18. 18. Channel Coding • Channel coding adds redundancy bits to the original information in order to detect and correct, if possible, errors occurred during the transmission. • Channel coding reduces Pe • The channel coding used in GSM are block coding and Convolution coding • The GSM convolution code is characterized by R = 1/2 and a delay of K = 5 . • it will add a redundant bit for each input bit. • The convolution code uses 5 consecutive bits in order to compute the redundancy bit. • Channel coding for data differs than that for speech and differs from that for control channels.
  19. 19. Channel Coding • An output block after channel coding is of 456 bits. • The data rate after channel coding is 22.8 kbps. • The channel coding for speech is shown in figure below.
  20. 20. Interleaving • An interleaving rearranges a group of bits in a particular way. It is used in combination with FEC codes in order to improve the performance of the error correction mechanisms. The interleaving decreases the possibility of losing whole bursts during the transmission, by dispersing the errors. Being the errors less concentrated, it is then easier to correct them. • Interleaving reduces the probability of bit error.
  21. 21. Modulation • The modulation chosen for the GSM system is the Gaussian Minimum Shift Keying (GMSK). • The GMSK modulation has been chosen as a compromise between spectrum efficiency, complexity and low spurious radiations (that reduce the possibilities of adjacent channel interference). • The GMSK modulation is characterized by its(time bandwidth product) Bb T that is equal to 0.3. • The modulator block diagram is shown below:
  22. 22. Modulation • GMSK is minimum shift keying (MSK) (continuous phase frequency shift keying with its modulation index h=0.5) with a pre-modulation Gaussian filter. Where MSK is also considered as a special case of OQPSK. • The demodulator block diagram is shown below:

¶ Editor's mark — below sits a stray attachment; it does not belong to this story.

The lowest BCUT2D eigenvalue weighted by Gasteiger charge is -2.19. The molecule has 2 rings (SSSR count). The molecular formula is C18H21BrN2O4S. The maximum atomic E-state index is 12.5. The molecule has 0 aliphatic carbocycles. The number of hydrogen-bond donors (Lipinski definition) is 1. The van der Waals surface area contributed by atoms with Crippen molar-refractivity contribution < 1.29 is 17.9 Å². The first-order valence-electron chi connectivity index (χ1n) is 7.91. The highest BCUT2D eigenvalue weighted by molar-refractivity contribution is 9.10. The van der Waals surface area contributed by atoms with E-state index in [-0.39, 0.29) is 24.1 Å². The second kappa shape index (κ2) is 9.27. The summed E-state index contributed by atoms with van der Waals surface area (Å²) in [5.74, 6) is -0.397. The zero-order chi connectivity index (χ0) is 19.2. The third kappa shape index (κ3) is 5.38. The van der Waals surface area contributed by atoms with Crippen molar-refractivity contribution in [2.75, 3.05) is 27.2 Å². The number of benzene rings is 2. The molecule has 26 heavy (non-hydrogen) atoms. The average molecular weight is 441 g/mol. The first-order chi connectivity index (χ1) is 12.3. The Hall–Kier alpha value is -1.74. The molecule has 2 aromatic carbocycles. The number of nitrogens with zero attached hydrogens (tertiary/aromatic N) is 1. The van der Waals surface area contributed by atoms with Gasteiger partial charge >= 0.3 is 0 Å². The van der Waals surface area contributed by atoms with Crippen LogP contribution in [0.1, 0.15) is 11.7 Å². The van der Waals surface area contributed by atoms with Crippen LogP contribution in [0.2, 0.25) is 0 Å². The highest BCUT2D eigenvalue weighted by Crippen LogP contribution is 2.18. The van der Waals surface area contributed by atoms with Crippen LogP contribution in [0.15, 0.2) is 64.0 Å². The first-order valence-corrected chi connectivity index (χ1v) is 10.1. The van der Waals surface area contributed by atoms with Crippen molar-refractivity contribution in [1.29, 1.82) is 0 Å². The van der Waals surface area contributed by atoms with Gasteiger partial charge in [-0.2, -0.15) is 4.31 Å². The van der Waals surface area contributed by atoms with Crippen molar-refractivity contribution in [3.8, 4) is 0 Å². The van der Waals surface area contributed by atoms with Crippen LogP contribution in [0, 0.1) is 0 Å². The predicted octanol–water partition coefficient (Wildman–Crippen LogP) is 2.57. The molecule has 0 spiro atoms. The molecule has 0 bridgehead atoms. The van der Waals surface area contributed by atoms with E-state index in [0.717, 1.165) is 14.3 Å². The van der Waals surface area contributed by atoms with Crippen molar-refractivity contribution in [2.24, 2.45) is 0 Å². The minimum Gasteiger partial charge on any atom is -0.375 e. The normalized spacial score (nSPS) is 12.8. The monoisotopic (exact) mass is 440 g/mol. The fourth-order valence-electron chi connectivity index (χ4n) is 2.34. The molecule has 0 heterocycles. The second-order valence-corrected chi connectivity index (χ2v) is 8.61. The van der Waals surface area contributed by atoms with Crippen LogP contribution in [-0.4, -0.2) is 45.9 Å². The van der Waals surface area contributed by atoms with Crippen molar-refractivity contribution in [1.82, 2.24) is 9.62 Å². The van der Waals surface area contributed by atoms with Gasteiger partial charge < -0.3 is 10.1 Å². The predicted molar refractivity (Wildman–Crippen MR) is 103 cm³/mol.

23. 23. Power Spectral Density for GMSK modulated data: • the power spectral density of GMSK is given by:
  24. 24. Power Spectral Density for GMSK modulated data: • The power spectral density functions for different filter for different WTb (time bandwidth product) is shown figure at right. • The smaller WTb,the narrower the Gaussian filter the less the spectral re-growth.
  25. 25. Probability of bit error (BER) for GMSK modulated data: • The Figure shows the BER performances of GMSK for different Bb T • we see that the less Bb T means less bandwidth of the Gaussian filter ,less spectral re-growth ,but the bit error performance is degraded • GMSK has a better bandwidth from MSK ,but the BER of MSK is better.
  26. 26. Probability of bit error (BER) for GMSK modulated data: )()( βγγ erfcPGMSK = )2(2)( βγγ QPGMSK =
  27. 27. Probability of bit error (BER) for GMSK modulated data for fading channel and Rayleigh channel • BER for GMSK (Bb T=0.25) with coherent detection